Tuesday, 17 November 2020

November is Fall Prevention Month

Every year, 1 in 3 Alberta seniors will fall.

Take action to reduce your risk.

Falls are the leading cause of injury among older adults. The older we get, the greater the risk of falling becomes. Our bodies naturally change with age, and these changes affect the way we feel, move, and behave. 

  • Older adults with muscle weakness are 4-5 times more likely to fall.
  • Try to do 30 minutes or more of physical activity at least 5 days each week.
  • Walking, dancing, Tai Chi, and cross-country skiing are a few great ways to be active.

A fall can have a devastating and lasting impact on an individual resulting in injury, chronic pain and a reduced quality of life. Even without an injury, a fall can cause a loss in confidence and a reduction in activities for older adults.

  • Older adults with low vision are 2.5 times more likely to fall.
  • A comprehensive eye exam will test your vision and look for issues like glaucoma and cataracts.
  • Alberta Health Care covers the cost of eye exams for adults 65 and older.

Some medications can also put you at risk of a fall.

  • Seniors taking more than 3 - 4 medications are at a higher risk of falls.
  • Some prescriptions, over-the-counter medications, vitamins, and herbal supplements can increase your risk of falling.
These actions can help you prevent a fall and stay independent:
  • Learn more about how to lower your fall risk to prevent yourself from falling or falling again.
  • Talk with a physiotherapist to get the best walking aid for your needs.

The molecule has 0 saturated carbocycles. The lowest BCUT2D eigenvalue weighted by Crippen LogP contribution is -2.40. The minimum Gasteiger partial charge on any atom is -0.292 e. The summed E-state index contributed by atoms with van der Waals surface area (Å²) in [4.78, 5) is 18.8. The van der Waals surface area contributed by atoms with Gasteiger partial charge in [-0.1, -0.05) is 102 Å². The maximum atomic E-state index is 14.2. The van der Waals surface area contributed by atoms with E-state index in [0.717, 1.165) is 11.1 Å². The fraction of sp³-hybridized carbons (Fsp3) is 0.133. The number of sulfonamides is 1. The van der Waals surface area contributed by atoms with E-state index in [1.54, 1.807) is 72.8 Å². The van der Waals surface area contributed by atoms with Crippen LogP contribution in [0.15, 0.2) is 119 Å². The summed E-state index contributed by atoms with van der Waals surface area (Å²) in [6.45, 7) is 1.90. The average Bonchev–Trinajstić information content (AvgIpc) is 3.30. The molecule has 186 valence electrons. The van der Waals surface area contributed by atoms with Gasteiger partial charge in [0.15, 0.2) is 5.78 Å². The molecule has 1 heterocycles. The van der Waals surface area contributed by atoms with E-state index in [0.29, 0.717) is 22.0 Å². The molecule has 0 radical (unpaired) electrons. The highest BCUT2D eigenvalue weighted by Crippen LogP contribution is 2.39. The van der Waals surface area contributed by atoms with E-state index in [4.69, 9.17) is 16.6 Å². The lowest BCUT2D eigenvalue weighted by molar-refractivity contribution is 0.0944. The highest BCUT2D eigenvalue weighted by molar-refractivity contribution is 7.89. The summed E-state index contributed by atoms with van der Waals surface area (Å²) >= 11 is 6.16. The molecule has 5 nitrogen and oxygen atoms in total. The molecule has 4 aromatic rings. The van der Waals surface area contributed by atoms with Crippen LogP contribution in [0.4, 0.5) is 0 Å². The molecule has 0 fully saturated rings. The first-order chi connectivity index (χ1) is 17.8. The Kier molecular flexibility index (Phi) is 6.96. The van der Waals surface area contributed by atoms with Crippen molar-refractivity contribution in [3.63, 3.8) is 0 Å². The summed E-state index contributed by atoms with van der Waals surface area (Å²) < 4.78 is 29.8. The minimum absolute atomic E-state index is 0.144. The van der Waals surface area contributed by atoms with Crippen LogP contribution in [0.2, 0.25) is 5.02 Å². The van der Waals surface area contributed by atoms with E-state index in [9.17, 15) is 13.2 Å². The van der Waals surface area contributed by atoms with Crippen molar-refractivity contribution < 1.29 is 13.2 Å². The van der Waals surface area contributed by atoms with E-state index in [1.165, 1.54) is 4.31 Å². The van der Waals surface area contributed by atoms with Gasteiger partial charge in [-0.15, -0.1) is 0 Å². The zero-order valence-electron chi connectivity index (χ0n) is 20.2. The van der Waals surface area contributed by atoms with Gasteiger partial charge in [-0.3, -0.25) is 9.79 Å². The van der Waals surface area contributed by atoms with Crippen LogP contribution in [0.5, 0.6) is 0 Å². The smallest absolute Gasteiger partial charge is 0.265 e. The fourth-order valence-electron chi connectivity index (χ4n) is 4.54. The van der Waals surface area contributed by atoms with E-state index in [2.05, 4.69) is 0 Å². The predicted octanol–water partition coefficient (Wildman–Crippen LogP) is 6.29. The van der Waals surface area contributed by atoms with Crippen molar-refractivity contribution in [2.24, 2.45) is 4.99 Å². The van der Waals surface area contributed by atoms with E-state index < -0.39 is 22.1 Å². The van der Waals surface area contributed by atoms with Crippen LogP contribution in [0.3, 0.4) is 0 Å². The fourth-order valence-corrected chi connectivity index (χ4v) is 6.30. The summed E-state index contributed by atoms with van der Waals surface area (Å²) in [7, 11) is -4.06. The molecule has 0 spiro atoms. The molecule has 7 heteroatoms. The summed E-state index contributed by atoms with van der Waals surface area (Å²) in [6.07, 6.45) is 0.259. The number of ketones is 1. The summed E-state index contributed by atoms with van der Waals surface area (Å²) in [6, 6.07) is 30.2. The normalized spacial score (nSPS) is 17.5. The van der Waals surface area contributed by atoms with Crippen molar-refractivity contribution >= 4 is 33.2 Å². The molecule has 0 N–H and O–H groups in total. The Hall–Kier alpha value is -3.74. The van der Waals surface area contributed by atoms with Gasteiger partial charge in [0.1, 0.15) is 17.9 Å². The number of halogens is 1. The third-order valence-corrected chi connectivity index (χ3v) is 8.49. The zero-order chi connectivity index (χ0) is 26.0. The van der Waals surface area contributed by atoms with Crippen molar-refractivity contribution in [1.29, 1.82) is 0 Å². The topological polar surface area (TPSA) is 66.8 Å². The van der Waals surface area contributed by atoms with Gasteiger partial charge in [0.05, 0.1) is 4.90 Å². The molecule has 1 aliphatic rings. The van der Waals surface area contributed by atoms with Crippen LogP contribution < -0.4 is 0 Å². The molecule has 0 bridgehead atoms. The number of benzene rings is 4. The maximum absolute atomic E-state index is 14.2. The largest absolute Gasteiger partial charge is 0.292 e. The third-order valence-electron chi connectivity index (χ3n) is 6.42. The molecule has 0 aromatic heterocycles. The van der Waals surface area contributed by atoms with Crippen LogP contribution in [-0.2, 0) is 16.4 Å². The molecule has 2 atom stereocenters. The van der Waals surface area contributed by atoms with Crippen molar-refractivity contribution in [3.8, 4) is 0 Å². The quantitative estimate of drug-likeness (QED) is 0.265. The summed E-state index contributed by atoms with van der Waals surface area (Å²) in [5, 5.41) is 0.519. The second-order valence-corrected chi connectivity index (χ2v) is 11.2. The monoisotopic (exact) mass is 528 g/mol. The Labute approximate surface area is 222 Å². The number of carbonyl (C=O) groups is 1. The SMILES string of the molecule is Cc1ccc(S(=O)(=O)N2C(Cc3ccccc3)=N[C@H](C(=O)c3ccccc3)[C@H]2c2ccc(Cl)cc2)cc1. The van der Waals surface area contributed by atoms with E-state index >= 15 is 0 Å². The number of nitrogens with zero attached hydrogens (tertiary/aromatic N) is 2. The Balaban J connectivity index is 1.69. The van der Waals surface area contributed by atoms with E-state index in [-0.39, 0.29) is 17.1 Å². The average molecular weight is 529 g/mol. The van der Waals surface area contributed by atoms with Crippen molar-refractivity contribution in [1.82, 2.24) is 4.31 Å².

• Exercise to improve your strength and balance.
  • Talk with a physiotherapist or our PCN Exercise Specialist about exercise to improve your balance.
  • Talk to your health care provider if you are worried about falling, especially if it stops you from being active.
  • Do 30 minutes of physical activity five days a week strengthening your muscles can reduce your risk of falling - our PCN Exercise Specialist can provide guidance and exercise routines.
  • Keep active to improve strength and balance. 
  • Talk with your doctor or health care provider about managing the need to rush to the toilet. Rushing could increase your risk of a fall. 
  • Talk to your podiatrist or doctor if you have numbness in your feet; numbness can cause a fall.
  • Review your medications, vitamins, and supplements with your pharmacist or doctor yearly or if  your prescription changes or new medications are added. 
  • Talk to your doctor or pharmacist about medication side effects or causes of light-headedness. Sometimes an adjustment of dosage or type of medication can help.
  • Are you sad or have concerns about anxiety or depression? Talk to your health care provider or doctor about how you are feeling.
  • Visit an eye doctor yearly to check your eye health. Poor vision or a change in vision can increase the risk of a fall.
  • Wear proper shoes, especially outside. Take extra care when walking on snow or ice-covered sidewalks or parking lots. Learn the "Penguin Walk".

Take this online assessment quiz to see if you are at risk of a fall.

Health care providers can print paper copies of this quiz, here.

Learn more at https://www.fallpreventionmonth.ca/

Tuesday, 10 November 2020

November is Diabetes Awareness Month

November is Diabetes Awareness Month! 

Did you know that 1 in 3 Canadians are living with diabetes or prediabetes? So many lives are touched by this chronic disease, yet so few Canadians know they are at risk for developing diabetes. 

What is Diabetes?